$$\vec{e}_j=D_{jk} \boldsymbol{e}_k'.$$
The time derivative of the vector ##\boldsymbol{V}## is
$$\dot{\boldsymbol{V}} = \dot{V}_k' \boldsymbol{e}_k' + V_k' \dot{\boldsymbol{e}}_k'.$$
Now
$$\dot{\boldsymbol{e}}_k'=\dot{D}_{jk} \boldsymbol{e}_j = \dot{D}_{jk} D_{jl} \boldsymbol{e}_l',$$
i.e.,
$$\dot{\boldsymbol{V}} = (\dot{V}_l' + V_k' \dot{D}_{jk} D_{jl}) \boldsymbol{e}_l'.$$
In matrix-vector notation the components of the time derivative of the vector, which I denote by ##\mathrm{D}_t \vec{V}'##, thus is (written in matrix-vector notation, where from now on unprimed symbols like ##\vec{V}## are column vectors of the vector components with respect to the ##\boldsymbol{e}_j## and ##\vec{V}'## those wrt. to ##\boldsymbol{e}_k'##.)
$$\mathrm{D}_t \vec{V}' = \dot{\vec{V}}' + \hat{D}^{\text{T}} \dot{D} V_{k}.$$
Now because of ##\hat{D}^{\text{T}} \dot{D}=\hat{1}=\text{const}## you have
$$\dot{\hat{D}}^{\text{T}} \hat{D}+\hat{D}^{\text{T}} \dot{\hat{D}}=0 \; \rightarrow \; \hat{D}^{\text{T}} \dot{\hat{D}}=-\dot{\hat{D}}^{\text{T}} \hat{D} = -(\hat{D}^{\text{T}} \dot{\hat{D}})^{\text{T}},$$
i.e., ##\hat{D}^{\text{T}} \dot{\hat{D}}## is an antisymmetric matrix. For its matrix elements you can thus write
$$ (\hat{D}^{\text{T}} \dot{\hat{D}})_{lk} = D_{jl} \dot{D}_{jk} =-\epsilon_{lkm} \omega_m',$$
such that
$$\mathrm{D}_t V_l'=\dot{V}_l' -\epsilon_{lkm} \omega_m' V_k' = \dot{V}_l' + \epsilon_{lmk} \omega_m' V_k' = \dot{V}_l' +(\vec{\omega}' \times \vec{V}')_l,$$
or in vector notation
$$\mathrm{D}_t \vec{V}' = \dot{\vec{V}}' + \vec{\omega}' \times \vec{V}'.$$
 
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  • #13
Chenkel said:
the push against the rim is equal and opposite that of the centripetal force, is the force against the rim a centrifugal force?
This is sometimes called a reactive centrifugal force. It is a completely different thing from what in physics we normally refer to as a centrifugal force (sometimes an inertial centrifugal force).
 
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  • #14
Delta2 said:
Yes a rigorous treatment of centrifugal force requires to do math in a rotating frame of reference. It is a fictitious force, not an interaction force, however regarding the math is full treated like any other interaction force. Don't know if I should replace the term "interaction force" with the term "real force", this will cause debate here as in some other threads here in PF. Interaction forces are for example gravitational forces, or electrostatic forces, or friction forces , air resistance , water resistance, buoyancy e.t.c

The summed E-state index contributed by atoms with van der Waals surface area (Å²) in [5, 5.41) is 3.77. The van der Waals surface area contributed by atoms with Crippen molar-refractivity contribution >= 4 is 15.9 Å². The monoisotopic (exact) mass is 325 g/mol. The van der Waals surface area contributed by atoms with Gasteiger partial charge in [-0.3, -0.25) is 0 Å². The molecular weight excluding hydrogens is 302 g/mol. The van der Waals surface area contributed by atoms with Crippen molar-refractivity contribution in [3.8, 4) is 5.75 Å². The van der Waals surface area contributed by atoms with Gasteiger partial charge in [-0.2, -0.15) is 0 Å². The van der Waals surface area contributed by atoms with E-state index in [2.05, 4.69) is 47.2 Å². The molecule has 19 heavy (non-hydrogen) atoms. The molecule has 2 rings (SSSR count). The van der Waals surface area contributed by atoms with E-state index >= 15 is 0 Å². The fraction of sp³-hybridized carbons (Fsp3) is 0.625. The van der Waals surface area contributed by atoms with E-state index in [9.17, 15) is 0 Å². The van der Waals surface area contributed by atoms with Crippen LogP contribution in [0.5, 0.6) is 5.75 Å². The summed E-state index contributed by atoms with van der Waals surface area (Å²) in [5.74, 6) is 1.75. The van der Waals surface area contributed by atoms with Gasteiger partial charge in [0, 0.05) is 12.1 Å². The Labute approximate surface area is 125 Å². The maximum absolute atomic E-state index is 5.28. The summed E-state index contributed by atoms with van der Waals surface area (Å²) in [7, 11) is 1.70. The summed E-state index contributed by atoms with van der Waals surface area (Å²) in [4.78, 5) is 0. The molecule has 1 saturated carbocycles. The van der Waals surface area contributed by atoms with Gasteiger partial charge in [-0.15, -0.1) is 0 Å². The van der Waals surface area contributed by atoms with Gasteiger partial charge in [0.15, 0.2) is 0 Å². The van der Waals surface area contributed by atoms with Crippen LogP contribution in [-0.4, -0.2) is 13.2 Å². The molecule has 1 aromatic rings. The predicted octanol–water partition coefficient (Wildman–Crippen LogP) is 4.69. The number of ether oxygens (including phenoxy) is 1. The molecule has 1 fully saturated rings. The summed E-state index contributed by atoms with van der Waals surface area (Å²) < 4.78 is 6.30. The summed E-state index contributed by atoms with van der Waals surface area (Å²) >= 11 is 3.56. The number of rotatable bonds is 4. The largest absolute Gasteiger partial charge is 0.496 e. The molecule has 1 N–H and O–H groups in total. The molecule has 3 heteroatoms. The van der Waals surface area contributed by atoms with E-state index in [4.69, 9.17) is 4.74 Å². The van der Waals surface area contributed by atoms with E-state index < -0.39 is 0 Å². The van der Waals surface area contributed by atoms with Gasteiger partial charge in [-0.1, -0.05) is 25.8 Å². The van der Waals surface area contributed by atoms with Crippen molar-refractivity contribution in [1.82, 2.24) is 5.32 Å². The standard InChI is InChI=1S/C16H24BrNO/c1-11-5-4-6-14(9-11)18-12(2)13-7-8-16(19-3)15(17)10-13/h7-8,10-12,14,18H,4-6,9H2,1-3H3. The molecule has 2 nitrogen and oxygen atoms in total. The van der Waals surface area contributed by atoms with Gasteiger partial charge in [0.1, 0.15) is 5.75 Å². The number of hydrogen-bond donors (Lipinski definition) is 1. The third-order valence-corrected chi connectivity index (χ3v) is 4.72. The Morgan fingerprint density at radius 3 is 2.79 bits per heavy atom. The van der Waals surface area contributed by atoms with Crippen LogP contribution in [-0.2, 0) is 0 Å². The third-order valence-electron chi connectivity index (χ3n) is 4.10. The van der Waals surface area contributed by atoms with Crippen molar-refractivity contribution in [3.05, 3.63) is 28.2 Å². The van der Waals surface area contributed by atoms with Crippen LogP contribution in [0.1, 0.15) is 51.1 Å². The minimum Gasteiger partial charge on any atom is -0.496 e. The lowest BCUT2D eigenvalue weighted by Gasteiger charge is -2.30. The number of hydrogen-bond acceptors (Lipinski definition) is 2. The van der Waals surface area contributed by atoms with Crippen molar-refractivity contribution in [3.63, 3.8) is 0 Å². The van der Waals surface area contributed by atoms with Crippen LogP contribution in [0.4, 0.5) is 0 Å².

I'm coming back to this thread as I feel I now have an intuitive understanding of centrifugal force, I believe when I spin and my arms go outward, there is no centripetal force counteracting the fictitious 'centrifugal' force, and that is what causes the arms to move outward, after they are fully extended there's a tension in the arms which counter the fictitious force so that relative to my frame of reference the arms are not moving. I thought I might never be able to understand centrifugal force, but here I am with some intuition :)
 
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  • #15
Chenkel said:
after they are fully extended there's a tension in the arms which counter the fictitious force so that relative to my frame of reference the arms are not moving
Close, but the thing you have called "tension in the arms" is real but the fictitious force is not, so it doesn't need to be 'countered' (fictitious forces do not have any equal and opposite reaction).

When you are rotating with your arms out straight there is NO (fictitious) centrifgugal force, but if you imagine you have a watch on with a loose strap and it slides off your wrist while you are spinning, THAT is centrifugal force.
 
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  • #16
pbuk said:
Close, but the thing you have called "tension in the arms" is real but the fictitious force is not, so it doesn't need to be 'countered' (fictitious forces do not have any equal and opposite reaction).

When you are rotating with your arms out straight there is NO (fictitious) centrifgugal force, but if you imagine you have a watch on with a loose strap and it slides off your wrist while you are spinning, THAT is centrifugal force.